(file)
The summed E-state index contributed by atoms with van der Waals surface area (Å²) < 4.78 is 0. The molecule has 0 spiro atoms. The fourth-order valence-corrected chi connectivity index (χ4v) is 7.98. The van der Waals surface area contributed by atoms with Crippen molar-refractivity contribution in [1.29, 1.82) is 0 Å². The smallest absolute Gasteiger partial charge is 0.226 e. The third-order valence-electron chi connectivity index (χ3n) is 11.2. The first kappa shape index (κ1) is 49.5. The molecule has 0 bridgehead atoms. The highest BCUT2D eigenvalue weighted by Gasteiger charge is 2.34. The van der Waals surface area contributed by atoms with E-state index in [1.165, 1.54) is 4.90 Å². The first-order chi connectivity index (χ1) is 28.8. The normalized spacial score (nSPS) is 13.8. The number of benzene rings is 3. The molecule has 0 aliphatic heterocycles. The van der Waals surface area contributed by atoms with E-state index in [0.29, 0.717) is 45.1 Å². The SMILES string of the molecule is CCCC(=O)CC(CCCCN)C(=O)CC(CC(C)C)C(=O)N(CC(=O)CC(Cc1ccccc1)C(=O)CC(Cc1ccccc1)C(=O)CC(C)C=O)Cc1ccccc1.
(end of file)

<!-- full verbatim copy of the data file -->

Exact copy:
The summed E-state index contributed by atoms with van der Waals surface area (Å²) < 4.78 is 0. The molecule has 0 spiro atoms. The fourth-order valence-corrected chi connectivity index (χ4v) is 7.98. The van der Waals surface area contributed by atoms with Crippen molar-refractivity contribution in [1.29, 1.82) is 0 Å². The smallest absolute Gasteiger partial charge is 0.226 e. The third-order valence-electron chi connectivity index (χ3n) is 11.2. The first kappa shape index (κ1) is 49.5. The molecule has 0 bridgehead atoms. The highest BCUT2D eigenvalue weighted by Gasteiger charge is 2.34. The van der Waals surface area contributed by atoms with E-state index in [1.165, 1.54) is 4.90 Å². The first-order chi connectivity index (χ1) is 28.8. The normalized spacial score (nSPS) is 13.8. The number of benzene rings is 3. The molecule has 0 aliphatic heterocycles. The van der Waals surface area contributed by atoms with E-state index in [0.29, 0.717) is 45.1 Å². The SMILES string of the molecule is CCCC(=O)CC(CCCCN)C(=O)CC(CC(C)C)C(=O)N(CC(=O)CC(Cc1ccccc1)C(=O)CC(Cc1ccccc1)C(=O)CC(C)C=O)Cc1ccccc1.